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I Gotta’ Be Me

Coming out as transgender later in life

By Jean Lang

Myka Levy was riding a train in Englewood, a rough Chicago neighborhood, to get the estrogen patches she’s using to transition from man to woman when an obnoxious passenger grumbled about a white woman with dreadlocks on the train. Someone muttered that she was a he. The rider made even louder comments about Levy and whether or not his cock had been cut off.

“The whole carriage was traumatized,” says Levy, who turned 60 in July, with more than a hint of her English accent. She says she got off the train, and a man asked if she was all right, and commented that he thought she was beautiful. “I felt like crying,” says Levy, appreciative for the compassion.

Levy, who goes by Myka England on Quora, a question and answer site, says that’s the kind of experience – the up and down journey – of coming out later in life. But, she says, even the risk to her of dangerous blood clots, are not deterring her from being who she believes she is meant to be. She told her doctor she would rather go out in a coffin as a woman, than continue on as a man.

The American Psychological Association estimates that more than 39 million people in the United States are age 65 years or older, including 2.4 million who identify as lesbian, gay, bisexual or transgender. Its website states that as the baby boomer generation ages, the older adult population will increase from 12.8 percent to an estimated 19 percent in 2030. The APA has an Office on Sexual Orientation and Gender Diversity to help address the needs of older LGBT people, including social isolation.

Carla Ernst, 67, author of “Life Without Pockets, My Long Journey Into Womanhood,” a twice-divorced parent of two, says she too could no longer deny who she was. Her book was written in response to a brother who said he couldn’t accept her “choice” and thought she was perverted. The two grew up part of a large Catholic family outside of Chicago.

“As you mature, you start to realize what’s important and become who you are. A more authentic life is more important.”

The book is dedicated to a friend who took her life after being bullied because of her sexual orientation. “It hit me and others very hard,” Ernst says. “As you mature, you start to realize what’s important and become who you are. A more authentic life is more important.”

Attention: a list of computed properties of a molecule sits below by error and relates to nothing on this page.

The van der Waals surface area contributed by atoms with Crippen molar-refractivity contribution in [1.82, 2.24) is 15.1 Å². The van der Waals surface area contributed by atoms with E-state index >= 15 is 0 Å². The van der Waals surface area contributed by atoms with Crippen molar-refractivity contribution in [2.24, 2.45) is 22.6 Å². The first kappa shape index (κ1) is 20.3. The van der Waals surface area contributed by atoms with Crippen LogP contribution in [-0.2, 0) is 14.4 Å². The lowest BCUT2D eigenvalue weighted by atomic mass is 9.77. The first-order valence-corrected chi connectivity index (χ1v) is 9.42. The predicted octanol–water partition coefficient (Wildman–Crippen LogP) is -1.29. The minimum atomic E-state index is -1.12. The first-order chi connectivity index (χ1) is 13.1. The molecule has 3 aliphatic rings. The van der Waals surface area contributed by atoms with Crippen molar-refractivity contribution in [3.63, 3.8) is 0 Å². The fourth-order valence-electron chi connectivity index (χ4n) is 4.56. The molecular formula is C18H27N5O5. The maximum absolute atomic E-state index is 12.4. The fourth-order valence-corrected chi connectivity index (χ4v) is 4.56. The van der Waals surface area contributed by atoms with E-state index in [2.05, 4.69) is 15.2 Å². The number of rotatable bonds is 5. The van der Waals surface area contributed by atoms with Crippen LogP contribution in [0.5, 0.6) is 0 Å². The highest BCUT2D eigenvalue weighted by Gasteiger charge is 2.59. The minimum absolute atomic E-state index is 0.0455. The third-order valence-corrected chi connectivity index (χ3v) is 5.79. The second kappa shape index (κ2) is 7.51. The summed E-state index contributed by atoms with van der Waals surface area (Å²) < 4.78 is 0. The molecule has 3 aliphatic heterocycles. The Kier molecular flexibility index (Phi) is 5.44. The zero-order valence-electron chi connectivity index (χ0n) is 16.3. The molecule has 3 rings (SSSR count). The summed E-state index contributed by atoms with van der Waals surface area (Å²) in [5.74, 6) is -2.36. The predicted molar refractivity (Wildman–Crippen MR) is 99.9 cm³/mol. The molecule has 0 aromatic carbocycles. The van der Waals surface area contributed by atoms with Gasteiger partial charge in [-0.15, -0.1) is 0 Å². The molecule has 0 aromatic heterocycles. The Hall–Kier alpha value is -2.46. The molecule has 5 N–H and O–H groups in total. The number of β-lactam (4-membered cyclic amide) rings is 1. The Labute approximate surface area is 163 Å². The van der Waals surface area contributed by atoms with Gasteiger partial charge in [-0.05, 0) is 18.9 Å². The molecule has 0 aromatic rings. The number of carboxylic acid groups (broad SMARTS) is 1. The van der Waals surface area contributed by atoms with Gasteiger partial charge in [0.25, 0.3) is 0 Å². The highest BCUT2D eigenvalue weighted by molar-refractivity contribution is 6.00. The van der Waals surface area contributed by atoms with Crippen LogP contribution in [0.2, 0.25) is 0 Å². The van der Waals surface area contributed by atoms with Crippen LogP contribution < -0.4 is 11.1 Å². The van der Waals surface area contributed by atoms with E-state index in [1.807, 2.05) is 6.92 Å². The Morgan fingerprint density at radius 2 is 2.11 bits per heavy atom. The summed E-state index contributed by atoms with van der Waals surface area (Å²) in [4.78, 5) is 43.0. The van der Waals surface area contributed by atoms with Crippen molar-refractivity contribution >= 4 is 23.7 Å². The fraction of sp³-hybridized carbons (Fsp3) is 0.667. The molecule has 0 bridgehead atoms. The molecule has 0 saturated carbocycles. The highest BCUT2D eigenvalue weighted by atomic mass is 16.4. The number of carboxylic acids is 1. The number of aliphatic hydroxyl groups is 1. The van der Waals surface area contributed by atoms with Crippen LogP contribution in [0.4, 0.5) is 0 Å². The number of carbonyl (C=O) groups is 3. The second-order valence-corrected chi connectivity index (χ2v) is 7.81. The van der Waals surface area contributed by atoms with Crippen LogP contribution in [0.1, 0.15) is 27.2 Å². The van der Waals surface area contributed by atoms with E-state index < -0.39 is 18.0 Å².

For a dissertation titled “Gender Transitions in Later Life: The Significance of Time in Queer Aging,” published in 2014, Vanessa D. Fabbre, Ph.D. interviewed nearly two dozen people who contemplated or pursued a gender transition after age 50. She found that “time left to live” and a feeling of “time served” played a significant role in later life development.

“Constraints on people’s gender identities in earlier life heighten the significance and immediacy of these time horizons and the opportunity to experience an authentic gender identity before one dies,” she writes. One of the people she refers to as “Katherine” says she heard a radio commercial for the state of Michigan which said the average person has 25,000 days in their life. It made the pitch that some of those days should be spent in Michigan. She became obsessed with the number. She divided it by 365 and felt she did not have much time left. “I’m not afraid of dying, but I got a lot of stuff to do,” she says.

Those coming out as gay or transgender also include more widely-known personalities, including Jess Herbst, who served from 2016-2018 as mayor of the town of New Hope, Texas. Before being voted out, she wrote an open letter to her constituents about her decision to come out as transgender and go from Jeff to Jess during her late fifties. In it, she pointed to celebrities like Olympic gold medalist and television personality Caitlyn Jenner and actress Laverne Cox from “Orange is the New Black,” with helping society to see and learn “who we are.”

And, in Boston, radio listeners get traffic reports in the deep voice of Kristen Eck, who for decades was Scott Eck.

Michael Hendricks, Ph.D., a D.C.- area clinical psychologist and fellow in the Society for the Psychological Study of LGBT Issues, says older people come out for various reasons. In some cases, they wait until their children are grown, so as to not disrupt their lives. “There are other people who didn’t figure it out,’’ he says. `They were in their lane, and were doing what they were told they were supposed to be doing.’’ He says that is particularly true with people who are transgender.